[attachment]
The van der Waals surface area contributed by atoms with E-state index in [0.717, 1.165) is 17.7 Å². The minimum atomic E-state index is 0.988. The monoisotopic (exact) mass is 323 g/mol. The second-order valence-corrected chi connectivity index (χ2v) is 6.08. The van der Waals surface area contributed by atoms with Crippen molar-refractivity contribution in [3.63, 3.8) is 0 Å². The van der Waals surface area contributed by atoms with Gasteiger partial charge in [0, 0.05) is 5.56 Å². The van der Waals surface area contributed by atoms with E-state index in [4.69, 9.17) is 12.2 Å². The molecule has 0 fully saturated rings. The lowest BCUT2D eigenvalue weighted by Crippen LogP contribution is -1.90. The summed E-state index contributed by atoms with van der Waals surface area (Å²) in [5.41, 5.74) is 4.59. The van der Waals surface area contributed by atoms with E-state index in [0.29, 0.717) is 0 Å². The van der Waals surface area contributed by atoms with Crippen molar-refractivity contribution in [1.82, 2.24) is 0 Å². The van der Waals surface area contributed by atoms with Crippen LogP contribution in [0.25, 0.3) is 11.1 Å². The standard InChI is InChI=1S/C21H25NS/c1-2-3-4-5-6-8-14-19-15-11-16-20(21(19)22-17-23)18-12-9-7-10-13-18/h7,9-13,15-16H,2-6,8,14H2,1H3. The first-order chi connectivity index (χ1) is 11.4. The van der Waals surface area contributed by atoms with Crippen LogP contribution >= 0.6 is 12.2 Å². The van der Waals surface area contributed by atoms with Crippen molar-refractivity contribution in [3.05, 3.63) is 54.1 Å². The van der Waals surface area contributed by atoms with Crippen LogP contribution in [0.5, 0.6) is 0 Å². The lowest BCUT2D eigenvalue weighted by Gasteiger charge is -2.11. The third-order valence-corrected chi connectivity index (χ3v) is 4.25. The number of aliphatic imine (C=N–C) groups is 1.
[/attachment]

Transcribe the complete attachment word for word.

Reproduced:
The van der Waals surface area contributed by atoms with E-state index in [0.717, 1.165) is 17.7 Å². The minimum atomic E-state index is 0.988. The monoisotopic (exact) mass is 323 g/mol. The second-order valence-corrected chi connectivity index (χ2v) is 6.08. The van der Waals surface area contributed by atoms with Crippen molar-refractivity contribution in [3.63, 3.8) is 0 Å². The van der Waals surface area contributed by atoms with Gasteiger partial charge in [0, 0.05) is 5.56 Å². The van der Waals surface area contributed by atoms with E-state index in [4.69, 9.17) is 12.2 Å². The molecule has 0 fully saturated rings. The lowest BCUT2D eigenvalue weighted by Crippen LogP contribution is -1.90. The summed E-state index contributed by atoms with van der Waals surface area (Å²) in [5.41, 5.74) is 4.59. The van der Waals surface area contributed by atoms with E-state index in [0.29, 0.717) is 0 Å². The van der Waals surface area contributed by atoms with Crippen molar-refractivity contribution in [1.82, 2.24) is 0 Å². The van der Waals surface area contributed by atoms with Crippen LogP contribution in [0.25, 0.3) is 11.1 Å². The standard InChI is InChI=1S/C21H25NS/c1-2-3-4-5-6-8-14-19-15-11-16-20(21(19)22-17-23)18-12-9-7-10-13-18/h7,9-13,15-16H,2-6,8,14H2,1H3. The first-order chi connectivity index (χ1) is 11.4. The van der Waals surface area contributed by atoms with Crippen LogP contribution >= 0.6 is 12.2 Å². The van der Waals surface area contributed by atoms with Crippen molar-refractivity contribution in [3.05, 3.63) is 54.1 Å². The van der Waals surface area contributed by atoms with Crippen LogP contribution in [0.5, 0.6) is 0 Å². The lowest BCUT2D eigenvalue weighted by Gasteiger charge is -2.11. The third-order valence-corrected chi connectivity index (χ3v) is 4.25. The number of aliphatic imine (C=N–C) groups is 1.